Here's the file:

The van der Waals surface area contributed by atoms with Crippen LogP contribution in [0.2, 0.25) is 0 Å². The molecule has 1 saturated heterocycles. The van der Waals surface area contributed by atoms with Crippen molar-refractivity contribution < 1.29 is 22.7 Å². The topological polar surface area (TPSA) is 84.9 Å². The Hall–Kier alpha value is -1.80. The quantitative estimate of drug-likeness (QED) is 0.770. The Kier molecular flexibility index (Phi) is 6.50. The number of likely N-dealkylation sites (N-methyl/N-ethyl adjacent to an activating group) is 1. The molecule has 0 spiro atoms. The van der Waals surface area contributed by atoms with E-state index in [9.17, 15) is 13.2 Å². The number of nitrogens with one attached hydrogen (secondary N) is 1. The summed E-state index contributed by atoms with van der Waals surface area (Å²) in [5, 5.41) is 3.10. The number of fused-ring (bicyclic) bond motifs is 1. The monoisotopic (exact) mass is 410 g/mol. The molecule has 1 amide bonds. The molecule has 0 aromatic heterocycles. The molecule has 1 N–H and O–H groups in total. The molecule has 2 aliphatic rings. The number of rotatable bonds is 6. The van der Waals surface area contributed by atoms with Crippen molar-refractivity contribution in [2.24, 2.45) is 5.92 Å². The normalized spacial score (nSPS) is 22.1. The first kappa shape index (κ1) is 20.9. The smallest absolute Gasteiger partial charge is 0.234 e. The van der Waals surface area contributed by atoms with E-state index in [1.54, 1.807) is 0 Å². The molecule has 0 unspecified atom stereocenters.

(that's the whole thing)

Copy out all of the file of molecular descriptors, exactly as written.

The van der Waals surface area contributed by atoms with Crippen LogP contribution in [0.2, 0.25) is 0 Å². The molecule has 1 saturated heterocycles. The van der Waals surface area contributed by atoms with Crippen molar-refractivity contribution < 1.29 is 22.7 Å². The topological polar surface area (TPSA) is 84.9 Å². The Hall–Kier alpha value is -1.80. The quantitative estimate of drug-likeness (QED) is 0.770. The Kier molecular flexibility index (Phi) is 6.50. The number of likely N-dealkylation sites (N-methyl/N-ethyl adjacent to an activating group) is 1. The molecule has 0 spiro atoms. The van der Waals surface area contributed by atoms with E-state index in [9.17, 15) is 13.2 Å². The number of nitrogens with one attached hydrogen (secondary N) is 1. The summed E-state index contributed by atoms with van der Waals surface area (Å²) in [5, 5.41) is 3.10. The number of fused-ring (bicyclic) bond motifs is 1. The monoisotopic (exact) mass is 410 g/mol. The molecule has 1 amide bonds. The molecule has 0 aromatic heterocycles. The molecule has 1 N–H and O–H groups in total. The molecule has 2 aliphatic rings. The number of rotatable bonds is 6. The van der Waals surface area contributed by atoms with Crippen molar-refractivity contribution in [2.24, 2.45) is 5.92 Å². The normalized spacial score (nSPS) is 22.1. The first kappa shape index (κ1) is 20.9. The smallest absolute Gasteiger partial charge is 0.234 e. The van der Waals surface area contributed by atoms with E-state index in [1.54, 1.807) is 0 Å². The molecule has 0 unspecified atom stereocenters.